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TOURNAMENT STANDINGS
Moscow Tournament

Efim Bogoljubov15.5/20(+13 -2 =5)[games]
Emanuel Lasker14/20(+10 -2 =8)[games]
Jose Raul Capablanca13.5/20(+9 -2 =9)[games]
Frank James Marshall12.5/20(+10 -5 =5)[games]
Savielly Tartakower12/20(+6 -2 =12)[games]
Carlos Torre Repetto12/20(+8 -4 =8)[games]
Richard Reti11.5/20(+7 -4 =9)[games]
Peter Arsenievich Romanovsky11.5/20(+9 -6 =5)[games]
Ernst Gruenfeld10.5/20(+4 -3 =13)[games]
Alexander Ilyin-Zhenevsky10.5/20(+7 -6 =7)[games]
Fedor Parfenovich Bohatirchuk10/20(+4 -4 =12)[games]
Boris Verlinsky9.5/20(+7 -8 =5)[games]
Rudolf Spielmann9.5/20(+6 -7 =7)[games]
Akiba Rubinstein9.5/20(+7 -8 =5)[games]
Grigory Levenfish9/20(+5 -7 =8)[games]
Ilya Leontievich Rabinovich8.5/20(+5 -8 =7)[games]
Fred Dewhurst Yates7/20(+5 -11 =4)[games]
Friedrich Saemisch6.5/20(+2 -9 =9)[games]
Solomon Borisovich Gotthilf6.5/20(+1 -8 =11)[games]
Fyodor Ivanovich Dus Chotimirsky6/20(+4 -12 =4)[games]
Nikolay Zubarev4.5/20(+2 -13 =5)[games]
*

Chessgames.com Chess Event Description
Moscow (1925)

At the end of the USSR Championship (1925), Efim Bogoljubov emerged as the champion. He had participated as a Russian national although he was living in Triberg, Germany at the time. Nikolai Vasilyevich Krylenko, head of the Soviet Chess Association, in an effort to popularize chess in the Soviet Union, organized an international tournament of the scope seen in New York (1924) a year earlier. (1) The event was held in the Metropol Hotel in Moscow (2) from November 7 to December 10. In addition to the Soviet Champion, ten foreign masters, including Emanuel Lasker and Jose Raul Capablanca, the former and current World Champions respectively, and ten Soviet players were invited to compete in the round robin format. Before the start of the tournament pundits expected a repeat of New York, with Capablanca and Lasker racing each other to the finish, but once it was under way Bogoljubov was the one who performed supremely, ultimately winning the tournament ahead of the two favorites. His victory was hailed as a Soviet triumph, and in truth the tournament was an unprecedented success for the Revolution. Hundreds of Soviet citizens gathered at the hotel to follow the games, and tens of thousands across the country awaited news from Moscow each day. The celebration would be a bittersweet one for Soviet Russia, however, as Bogoljubov would never participate in another Soviet event. He defected a year later and eventually became a German citizen, earning him the moniker "renegade" (as Alekhine had). It was also a tournament that would be of enormous historical importance.

Footage of the tournament appeared in the silent film Chess Fever (Shakhmatnaya Goryachka) and footage of Capablanca was shot in Moscow for the film.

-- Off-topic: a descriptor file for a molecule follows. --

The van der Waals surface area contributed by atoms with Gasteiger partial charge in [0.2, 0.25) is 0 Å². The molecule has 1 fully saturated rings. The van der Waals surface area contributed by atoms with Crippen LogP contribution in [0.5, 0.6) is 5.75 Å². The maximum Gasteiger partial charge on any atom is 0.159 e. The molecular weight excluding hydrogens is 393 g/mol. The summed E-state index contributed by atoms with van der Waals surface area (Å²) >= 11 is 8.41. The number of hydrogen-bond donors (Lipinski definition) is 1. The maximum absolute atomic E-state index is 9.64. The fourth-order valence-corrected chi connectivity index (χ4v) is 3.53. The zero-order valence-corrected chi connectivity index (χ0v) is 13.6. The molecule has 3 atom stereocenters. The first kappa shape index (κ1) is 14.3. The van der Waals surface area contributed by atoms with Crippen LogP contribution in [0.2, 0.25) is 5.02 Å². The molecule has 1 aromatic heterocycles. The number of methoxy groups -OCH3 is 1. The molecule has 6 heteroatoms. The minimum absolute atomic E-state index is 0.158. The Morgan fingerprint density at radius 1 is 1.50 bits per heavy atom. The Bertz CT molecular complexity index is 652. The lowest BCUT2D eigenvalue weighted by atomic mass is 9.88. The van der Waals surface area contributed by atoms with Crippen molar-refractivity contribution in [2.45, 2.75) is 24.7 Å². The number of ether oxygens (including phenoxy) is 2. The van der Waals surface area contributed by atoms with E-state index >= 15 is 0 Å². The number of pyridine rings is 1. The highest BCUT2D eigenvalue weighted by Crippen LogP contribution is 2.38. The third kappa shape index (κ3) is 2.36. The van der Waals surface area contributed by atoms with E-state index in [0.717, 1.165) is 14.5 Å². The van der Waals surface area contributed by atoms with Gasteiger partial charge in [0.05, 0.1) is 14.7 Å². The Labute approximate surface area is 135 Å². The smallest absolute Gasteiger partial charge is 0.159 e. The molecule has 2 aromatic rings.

Moscow, Soviet Union (Russia), 10 November - 9 December 1925

1 2 3 4 5 6 7 8 9 0 1 2 3 4 5 6 7 8 9 0 1 Pts 1 Bogoljubov * ½ 0 ½ 1 1 0 ½ 1 1 ½ 1 1 ½ 1 1 1 1 1 1 1 15½ 2 Lasker ½ * ½ 1 ½ 0 ½ 1 ½ 1 1 1 1 1 0 ½ 1 ½ ½ 1 1 14 3 Capablanca 1 ½ * 1 1 ½ ½ ½ ½ 0 1 0 ½ ½ ½ ½ 1 1 1 1 1 13½ 4 Marshall ½ 0 0 * ½ 0 1 1 ½ 0 1 1 1 1 1 1 ½ 0 ½ 1 1 12½ =5 Tartakower 0 ½ 0 ½ * ½ 1 ½ ½ ½ ½ 1 1 1 ½ 1 1 ½ ½ ½ ½ 12 =5 Torre 0 1 ½ 1 ½ * ½ 0 ½ ½ 0 1 ½ ½ 1 ½ 0 1 1 1 1 12 =7 Reti 1 ½ ½ 0 0 ½ * 1 0 1 1 ½ 0 ½ ½ 1 1 ½ 1 ½ ½ 11½ =7 Romanovsky ½ 0 ½ 0 ½ 1 0 * 1 0 ½ 1 0 0 1 1 1 ½ 1 1 1 11½ =9 Grünfeld 0 ½ ½ ½ ½ ½ 1 0 * 1 ½ ½ ½ 0 ½ 1 1 ½ ½ ½ ½ 10½ =9 Ilyn-Zhenevsky 0 0 1 1 ½ ½ 0 1 0 * ½ 0 1 ½ 0 ½ 1 ½ ½ 1 1 10½ 11 Bohatirchuk ½ 0 0 0 ½ 1 0 ½ ½ ½ * ½ ½ 1 ½ 1 ½ ½ ½ ½ 1 10 =12 Verlinsky 0 0 1 0 0 0 ½ 0 ½ 1 ½ * 1 1 1 ½ 0 1 ½ 1 0 9½ =12 Spielmann 0 0 ½ 0 0 ½ 1 1 ½ 0 ½ 0 * 1 1 ½ ½ 1 ½ 0 1 9½ =12 Rubinstein ½ 0 ½ 0 0 ½ ½ 1 1 ½ 0 0 0 * 1 0 0 1 1 1 1 9½ 15 Levenfish 0 1 ½ 0 ½ 0 ½ 0 ½ 1 ½ 0 0 0 * 1 1 ½ ½ 1 ½ 9 16 Rabinovich 0 ½ ½ 0 0 ½ 0 0 0 ½ 0 ½ ½ 1 0 * 1 ½ 1 1 1 8½ 17 Yates 0 0 0 ½ 0 1 0 0 0 0 ½ 1 ½ 1 0 0 * 1 ½ 0 1 7 =18 Sämisch 0 ½ 0 1 ½ 0 ½ ½ ½ ½ ½ 0 0 0 ½ ½ 0 * 0 1 0 6½ =18 Gotthilf 0 ½ 0 ½ ½ 0 0 0 ½ ½ ½ ½ ½ 0 ½ 0 ½ 1 * 0 ½ 6½ 20 Dus Chotimirsky 0 0 0 0 ½ 0 ½ 0 ½ 0 ½ 0 1 0 0 0 1 0 1 * 1 6 21 Zubarev 0 0 0 0 ½ 0 ½ 0 ½ 0 0 1 0 0 ½ 0 0 1 ½ 0 * 4½

(1) Wikipedia article: Moscow 1925 chess tournament. (2) Wikipedia article: Hotel Metropol (Moscow).

Original collection: Game Collection: Moscow 1925, by User: suenteus po 147. Chess Fever on YouTube: https://www.youtube.com/watch?v=TN6...

 page 1 of 9; games 1-25 of 210  PGN Download
Game  ResultMoves YearEvent/LocaleOpening
1. Marshall vs B Verlinsky 1-0291925MoscowB20 Sicilian
2. Dus Chotimirsky vs Reti  ½-½371925MoscowA47 Queen's Indian
3. Spielmann vs I Rabinovich ½-½741925MoscowC28 Vienna Game
4. N Zubarev vs Rubinstein 0-1411925MoscowA34 English, Symmetrical
5. S Gotthilf vs P Romanovsky  0-1411925MoscowA84 Dutch
6. Capablanca vs Lasker ½-½291925MoscowD47 Queen's Gambit Declined Semi-Slav
7. Tartakower vs Ilyin-Zhenevsky  ½-½401925MoscowA28 English
8. Bogoljubov vs Gruenfeld 1-0291925MoscowC49 Four Knights
9. Levenfish vs F Bohatirchuk  ½-½371925MoscowD67 Queen's Gambit Declined, Orthodox Defense, Bd3 line
10. Saemisch vs Yates 0-1461925MoscowE61 King's Indian
11. P Romanovsky vs Capablanca  ½-½161925MoscowC47 Four Knights
12. B Verlinsky vs Levenfish  1-0311925MoscowD37 Queen's Gambit Declined
13. F Bohatirchuk vs Tartakower  ½-½621925MoscowB13 Caro-Kann, Exchange
14. Carlos Torre vs Dus Chotimirsky 1-0551925MoscowA46 Queen's Pawn Game
15. Reti vs Marshall 0-1301925MoscowA13 English
16. Gruenfeld vs S Gotthilf ½-½901925MoscowD12 Queen's Gambit Declined Slav
17. Ilyin-Zhenevsky vs Spielmann 1-0541925MoscowC14 French, Classical
18. Rubinstein vs Saemisch 1-0311925MoscowE46 Nimzo-Indian